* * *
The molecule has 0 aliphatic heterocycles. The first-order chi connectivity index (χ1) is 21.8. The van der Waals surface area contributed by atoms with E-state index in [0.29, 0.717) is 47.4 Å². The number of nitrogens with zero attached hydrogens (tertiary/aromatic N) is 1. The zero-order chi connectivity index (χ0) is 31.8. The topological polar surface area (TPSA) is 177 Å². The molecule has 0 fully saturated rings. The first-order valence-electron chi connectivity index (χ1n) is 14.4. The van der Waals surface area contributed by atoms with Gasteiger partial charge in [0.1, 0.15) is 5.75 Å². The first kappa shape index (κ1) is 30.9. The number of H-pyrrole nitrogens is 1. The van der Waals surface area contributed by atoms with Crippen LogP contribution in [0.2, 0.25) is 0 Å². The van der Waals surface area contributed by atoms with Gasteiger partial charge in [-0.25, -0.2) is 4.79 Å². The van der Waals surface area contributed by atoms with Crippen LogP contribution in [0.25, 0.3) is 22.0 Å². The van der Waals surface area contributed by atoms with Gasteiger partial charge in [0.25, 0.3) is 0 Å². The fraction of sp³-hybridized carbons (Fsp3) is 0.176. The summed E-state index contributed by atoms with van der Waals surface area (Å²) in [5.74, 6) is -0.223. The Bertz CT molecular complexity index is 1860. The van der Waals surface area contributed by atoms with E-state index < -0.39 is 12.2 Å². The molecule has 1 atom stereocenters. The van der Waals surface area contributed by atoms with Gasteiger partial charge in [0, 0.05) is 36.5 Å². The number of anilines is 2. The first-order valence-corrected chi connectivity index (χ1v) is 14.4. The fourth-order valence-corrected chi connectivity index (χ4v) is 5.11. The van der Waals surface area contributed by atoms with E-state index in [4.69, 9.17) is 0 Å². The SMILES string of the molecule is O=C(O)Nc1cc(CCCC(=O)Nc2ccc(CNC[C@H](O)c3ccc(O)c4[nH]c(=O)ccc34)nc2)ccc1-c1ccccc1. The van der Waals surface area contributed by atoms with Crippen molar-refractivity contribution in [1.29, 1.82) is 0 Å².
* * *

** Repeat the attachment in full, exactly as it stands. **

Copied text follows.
The molecule has 0 aliphatic heterocycles. The first-order chi connectivity index (χ1) is 21.8. The van der Waals surface area contributed by atoms with E-state index in [0.29, 0.717) is 47.4 Å². The number of nitrogens with zero attached hydrogens (tertiary/aromatic N) is 1. The zero-order chi connectivity index (χ0) is 31.8. The topological polar surface area (TPSA) is 177 Å². The molecule has 0 fully saturated rings. The first-order valence-electron chi connectivity index (χ1n) is 14.4. The van der Waals surface area contributed by atoms with Gasteiger partial charge in [0.1, 0.15) is 5.75 Å². The first kappa shape index (κ1) is 30.9. The number of H-pyrrole nitrogens is 1. The van der Waals surface area contributed by atoms with Crippen LogP contribution in [0.2, 0.25) is 0 Å². The van der Waals surface area contributed by atoms with Gasteiger partial charge in [-0.25, -0.2) is 4.79 Å². The van der Waals surface area contributed by atoms with Crippen LogP contribution in [0.25, 0.3) is 22.0 Å². The van der Waals surface area contributed by atoms with Gasteiger partial charge in [0.25, 0.3) is 0 Å². The fraction of sp³-hybridized carbons (Fsp3) is 0.176. The summed E-state index contributed by atoms with van der Waals surface area (Å²) in [5.74, 6) is -0.223. The Bertz CT molecular complexity index is 1860. The van der Waals surface area contributed by atoms with E-state index < -0.39 is 12.2 Å². The molecule has 1 atom stereocenters. The van der Waals surface area contributed by atoms with Gasteiger partial charge in [0, 0.05) is 36.5 Å². The number of anilines is 2. The first-order valence-corrected chi connectivity index (χ1v) is 14.4. The fourth-order valence-corrected chi connectivity index (χ4v) is 5.11. The van der Waals surface area contributed by atoms with E-state index in [4.69, 9.17) is 0 Å². The SMILES string of the molecule is O=C(O)Nc1cc(CCCC(=O)Nc2ccc(CNC[C@H](O)c3ccc(O)c4[nH]c(=O)ccc34)nc2)ccc1-c1ccccc1. The van der Waals surface area contributed by atoms with Crippen molar-refractivity contribution in [1.29, 1.82) is 0 Å².